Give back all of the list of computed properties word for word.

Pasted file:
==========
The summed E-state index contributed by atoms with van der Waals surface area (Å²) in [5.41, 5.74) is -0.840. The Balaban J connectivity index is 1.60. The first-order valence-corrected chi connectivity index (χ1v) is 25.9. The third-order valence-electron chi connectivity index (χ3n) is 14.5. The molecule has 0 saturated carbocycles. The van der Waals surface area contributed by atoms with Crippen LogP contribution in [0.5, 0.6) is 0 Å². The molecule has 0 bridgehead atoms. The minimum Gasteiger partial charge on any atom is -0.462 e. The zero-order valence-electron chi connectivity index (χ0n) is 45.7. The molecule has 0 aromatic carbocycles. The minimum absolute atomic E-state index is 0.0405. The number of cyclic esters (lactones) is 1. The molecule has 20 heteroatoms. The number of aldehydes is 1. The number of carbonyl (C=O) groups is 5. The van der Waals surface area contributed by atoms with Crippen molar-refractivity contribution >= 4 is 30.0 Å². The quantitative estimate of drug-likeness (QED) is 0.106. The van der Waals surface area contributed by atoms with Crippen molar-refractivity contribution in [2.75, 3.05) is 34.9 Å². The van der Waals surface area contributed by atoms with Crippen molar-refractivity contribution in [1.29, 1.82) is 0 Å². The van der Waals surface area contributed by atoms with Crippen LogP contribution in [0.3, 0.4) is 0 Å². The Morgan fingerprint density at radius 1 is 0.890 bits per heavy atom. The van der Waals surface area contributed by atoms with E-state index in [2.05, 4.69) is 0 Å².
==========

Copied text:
The summed E-state index contributed by atoms with van der Waals surface area (Å²) in [5.41, 5.74) is -0.840. The Balaban J connectivity index is 1.60. The first-order valence-corrected chi connectivity index (χ1v) is 25.9. The third-order valence-electron chi connectivity index (χ3n) is 14.5. The molecule has 0 saturated carbocycles. The van der Waals surface area contributed by atoms with Crippen LogP contribution in [0.5, 0.6) is 0 Å². The molecule has 0 bridgehead atoms. The minimum Gasteiger partial charge on any atom is -0.462 e. The zero-order valence-electron chi connectivity index (χ0n) is 45.7. The molecule has 0 aromatic carbocycles. The minimum absolute atomic E-state index is 0.0405. The number of cyclic esters (lactones) is 1. The molecule has 20 heteroatoms. The number of aldehydes is 1. The number of carbonyl (C=O) groups is 5. The van der Waals surface area contributed by atoms with Crippen molar-refractivity contribution >= 4 is 30.0 Å². The quantitative estimate of drug-likeness (QED) is 0.106. The van der Waals surface area contributed by atoms with Crippen molar-refractivity contribution in [2.75, 3.05) is 34.9 Å². The van der Waals surface area contributed by atoms with Crippen molar-refractivity contribution in [1.29, 1.82) is 0 Å². The van der Waals surface area contributed by atoms with Crippen LogP contribution in [0.3, 0.4) is 0 Å². The Morgan fingerprint density at radius 1 is 0.890 bits per heavy atom. The van der Waals surface area contributed by atoms with E-state index in [2.05, 4.69) is 0 Å².